Please attempt to ignore the nonsense that Burnes has been up to and check out how good Eric Lauer has been. Yes, Adrian Houser has been great, too, but I want to focus on Lauer. His 3.10 ERA is nearly a run and a half better than his previous best and even with him outperforming his peripherals (3.94 FIP, 4.22 xFIP, 4.05 xERA), those marks remain career bests as well. So how has he done it? Read the rest of this entry »


Ryan Braun’s Complicated Legacy

The announcement was inevitable, with only its timing in question. On Tuesday, Ryan Braun formalized what had been presumed since last winter, namely his decision to retire from baseball. The 37-year-old slugger made his announcement via the Twitter feed of the Brewers, the team that drafted him out of the University of Miami with the fifth pick in 2005, and the one with whom he spent his entire 14-year major league career.

Braun hit just .233/.281/.488 for a career-low 99 wRC+ last season, as back and right index finger injuries limited his playing time to 39 games and 141 plate appearances. In late October, the Brewers declined their end of a $15 million mutual option, choosing instead to pay him a $4 million buyout. It was the first time he’d ever reached free agency, as he spent all but his 2007 rookie season playing under two long-term extensions, first an eight-year, $45 million deal that covered 2008-15, and then a five-year, $105 million deal that covered 2016-20.

Braun and the Brewers remained in touch through the winter, and he went so far as to visit the Brewers during spring training. Even so, he told MLB.com’s Adam McCalvy in February that he was enjoying his time with his family and business interests and didn’t foresee resuming his career, saying, “I’m continuing to work out and stay in shape, but I’m not currently interested in playing.” Braun reiterated that stance in May, when Team USA reached out to ask whether he was interested in pursuing a spot on the US Olympic squad, which ultimately won a silver medal with the similarly unsigned likes of Ian Kinsler and Scott Kazmir taking on pivotal roles. Team Israel had expressed interested as well, given Braun’s Jewish heritage. Read the rest of this entry »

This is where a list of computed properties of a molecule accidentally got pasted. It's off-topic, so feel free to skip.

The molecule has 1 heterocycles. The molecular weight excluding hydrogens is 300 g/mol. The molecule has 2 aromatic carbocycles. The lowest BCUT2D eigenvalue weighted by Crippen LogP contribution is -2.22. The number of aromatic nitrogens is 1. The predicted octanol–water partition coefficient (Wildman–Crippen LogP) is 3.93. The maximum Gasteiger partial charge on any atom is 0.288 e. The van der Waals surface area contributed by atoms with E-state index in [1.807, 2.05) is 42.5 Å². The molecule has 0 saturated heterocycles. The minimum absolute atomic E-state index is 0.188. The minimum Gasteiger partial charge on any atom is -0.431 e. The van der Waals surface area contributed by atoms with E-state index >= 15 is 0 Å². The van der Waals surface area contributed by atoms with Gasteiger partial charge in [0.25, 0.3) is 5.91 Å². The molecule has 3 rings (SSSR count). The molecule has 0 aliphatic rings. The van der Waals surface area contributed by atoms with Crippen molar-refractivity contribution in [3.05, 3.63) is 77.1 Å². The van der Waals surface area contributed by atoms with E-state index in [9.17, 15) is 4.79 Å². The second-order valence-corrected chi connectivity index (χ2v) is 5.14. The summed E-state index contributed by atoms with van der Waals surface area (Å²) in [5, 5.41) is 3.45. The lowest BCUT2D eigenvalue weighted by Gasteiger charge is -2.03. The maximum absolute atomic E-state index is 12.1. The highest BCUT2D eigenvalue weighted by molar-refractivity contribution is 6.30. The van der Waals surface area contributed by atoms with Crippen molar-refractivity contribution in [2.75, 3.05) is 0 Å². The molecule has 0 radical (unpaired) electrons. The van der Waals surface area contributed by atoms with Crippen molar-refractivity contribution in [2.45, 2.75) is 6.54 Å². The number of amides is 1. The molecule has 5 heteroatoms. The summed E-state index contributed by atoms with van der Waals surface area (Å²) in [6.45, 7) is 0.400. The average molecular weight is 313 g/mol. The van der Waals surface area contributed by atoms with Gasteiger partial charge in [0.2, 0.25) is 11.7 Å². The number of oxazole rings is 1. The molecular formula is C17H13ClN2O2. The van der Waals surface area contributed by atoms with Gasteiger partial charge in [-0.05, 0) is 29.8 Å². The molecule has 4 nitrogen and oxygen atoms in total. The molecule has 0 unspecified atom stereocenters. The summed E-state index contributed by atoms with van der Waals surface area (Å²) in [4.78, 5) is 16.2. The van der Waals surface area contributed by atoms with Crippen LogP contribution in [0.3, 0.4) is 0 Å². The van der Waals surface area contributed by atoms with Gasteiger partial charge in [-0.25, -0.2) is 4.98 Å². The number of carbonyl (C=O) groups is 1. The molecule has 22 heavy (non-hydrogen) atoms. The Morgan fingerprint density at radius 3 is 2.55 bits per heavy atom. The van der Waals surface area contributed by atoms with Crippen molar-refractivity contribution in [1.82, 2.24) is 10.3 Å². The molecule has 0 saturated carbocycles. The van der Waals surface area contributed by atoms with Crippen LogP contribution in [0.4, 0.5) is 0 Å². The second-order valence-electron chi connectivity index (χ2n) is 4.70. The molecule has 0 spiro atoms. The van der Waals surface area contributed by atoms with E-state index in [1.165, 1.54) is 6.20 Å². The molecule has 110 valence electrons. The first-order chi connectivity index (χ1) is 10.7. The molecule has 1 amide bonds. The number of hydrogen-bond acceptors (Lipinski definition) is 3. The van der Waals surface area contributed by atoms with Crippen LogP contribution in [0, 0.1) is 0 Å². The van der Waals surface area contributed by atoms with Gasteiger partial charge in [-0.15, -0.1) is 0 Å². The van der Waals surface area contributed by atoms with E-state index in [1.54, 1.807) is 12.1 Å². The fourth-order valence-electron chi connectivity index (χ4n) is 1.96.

Josh Donaldson Talks Hitting

Josh Donaldson has a 138 wRC+ since becoming a full-time player in 2013, and power has been a big part of that equation. Not counting last year’s pandemic-shortened season, and an injury-marred 2018, the 35-year-old third baseman has averaged 31 home runs annually. Now in his second year with the Minnesota Twins, Donaldson is a three-time All-Star who has been awarded a pair of Silver Sluggers.

He’s also an analytics-savvy hitting nerd who spends a lot of time thinking about his craft, and he doesn’t always do so in a predictable way. When Donaldson sat down for this interview in late August — the Twins were playing in Boston — he didn’t wait for a question; he asked a rhetorical one of his own.

———

Josh Donaldson: “Are barrels overrated? In 2019, my OPS was good. Last year, I didn’t really have enough at-bats to log. This year, my OPS isn’t good — not for my standards — but if you go look at the charts, all of my [quality of contact] categories are red. They’re well into the 90s for percentiles.